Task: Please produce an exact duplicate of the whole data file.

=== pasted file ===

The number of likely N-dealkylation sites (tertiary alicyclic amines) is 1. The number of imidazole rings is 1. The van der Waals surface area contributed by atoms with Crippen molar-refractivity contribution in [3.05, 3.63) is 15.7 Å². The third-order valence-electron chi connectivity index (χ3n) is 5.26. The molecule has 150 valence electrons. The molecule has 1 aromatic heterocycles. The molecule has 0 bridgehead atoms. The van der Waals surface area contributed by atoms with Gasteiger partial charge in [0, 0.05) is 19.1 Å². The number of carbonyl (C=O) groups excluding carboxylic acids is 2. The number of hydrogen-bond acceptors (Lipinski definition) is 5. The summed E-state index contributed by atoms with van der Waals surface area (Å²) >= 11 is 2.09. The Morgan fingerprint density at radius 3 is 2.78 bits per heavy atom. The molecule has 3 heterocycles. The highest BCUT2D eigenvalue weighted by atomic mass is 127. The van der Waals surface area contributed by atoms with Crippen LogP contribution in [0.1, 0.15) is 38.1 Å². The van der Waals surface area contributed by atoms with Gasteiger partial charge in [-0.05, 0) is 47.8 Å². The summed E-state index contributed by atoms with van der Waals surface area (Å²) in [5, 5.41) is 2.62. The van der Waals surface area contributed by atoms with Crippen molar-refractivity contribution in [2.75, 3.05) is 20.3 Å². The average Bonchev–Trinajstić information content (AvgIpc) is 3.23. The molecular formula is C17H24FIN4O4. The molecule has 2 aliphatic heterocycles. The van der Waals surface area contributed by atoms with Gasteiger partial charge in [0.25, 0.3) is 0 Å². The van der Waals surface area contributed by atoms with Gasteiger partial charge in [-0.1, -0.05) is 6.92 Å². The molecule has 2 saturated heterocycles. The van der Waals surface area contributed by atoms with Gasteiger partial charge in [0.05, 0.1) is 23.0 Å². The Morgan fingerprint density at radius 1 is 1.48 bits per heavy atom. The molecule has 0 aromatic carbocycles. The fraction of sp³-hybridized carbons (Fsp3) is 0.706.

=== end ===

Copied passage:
The number of likely N-dealkylation sites (tertiary alicyclic amines) is 1. The number of imidazole rings is 1. The van der Waals surface area contributed by atoms with Crippen molar-refractivity contribution in [3.05, 3.63) is 15.7 Å². The third-order valence-electron chi connectivity index (χ3n) is 5.26. The molecule has 150 valence electrons. The molecule has 1 aromatic heterocycles. The molecule has 0 bridgehead atoms. The van der Waals surface area contributed by atoms with Gasteiger partial charge in [0, 0.05) is 19.1 Å². The number of carbonyl (C=O) groups excluding carboxylic acids is 2. The number of hydrogen-bond acceptors (Lipinski definition) is 5. The summed E-state index contributed by atoms with van der Waals surface area (Å²) >= 11 is 2.09. The Morgan fingerprint density at radius 3 is 2.78 bits per heavy atom. The molecule has 3 heterocycles. The highest BCUT2D eigenvalue weighted by atomic mass is 127. The van der Waals surface area contributed by atoms with Crippen LogP contribution in [0.1, 0.15) is 38.1 Å². The van der Waals surface area contributed by atoms with Gasteiger partial charge in [-0.05, 0) is 47.8 Å². The summed E-state index contributed by atoms with van der Waals surface area (Å²) in [5, 5.41) is 2.62. The van der Waals surface area contributed by atoms with Crippen molar-refractivity contribution in [2.75, 3.05) is 20.3 Å². The average Bonchev–Trinajstić information content (AvgIpc) is 3.23. The molecular formula is C17H24FIN4O4. The molecule has 2 aliphatic heterocycles. The van der Waals surface area contributed by atoms with Gasteiger partial charge in [0.25, 0.3) is 0 Å². The van der Waals surface area contributed by atoms with Gasteiger partial charge in [-0.1, -0.05) is 6.92 Å². The molecule has 2 saturated heterocycles. The van der Waals surface area contributed by atoms with Gasteiger partial charge in [0.05, 0.1) is 23.0 Å². The Morgan fingerprint density at radius 1 is 1.48 bits per heavy atom. The molecule has 0 aromatic carbocycles. The fraction of sp³-hybridized carbons (Fsp3) is 0.706.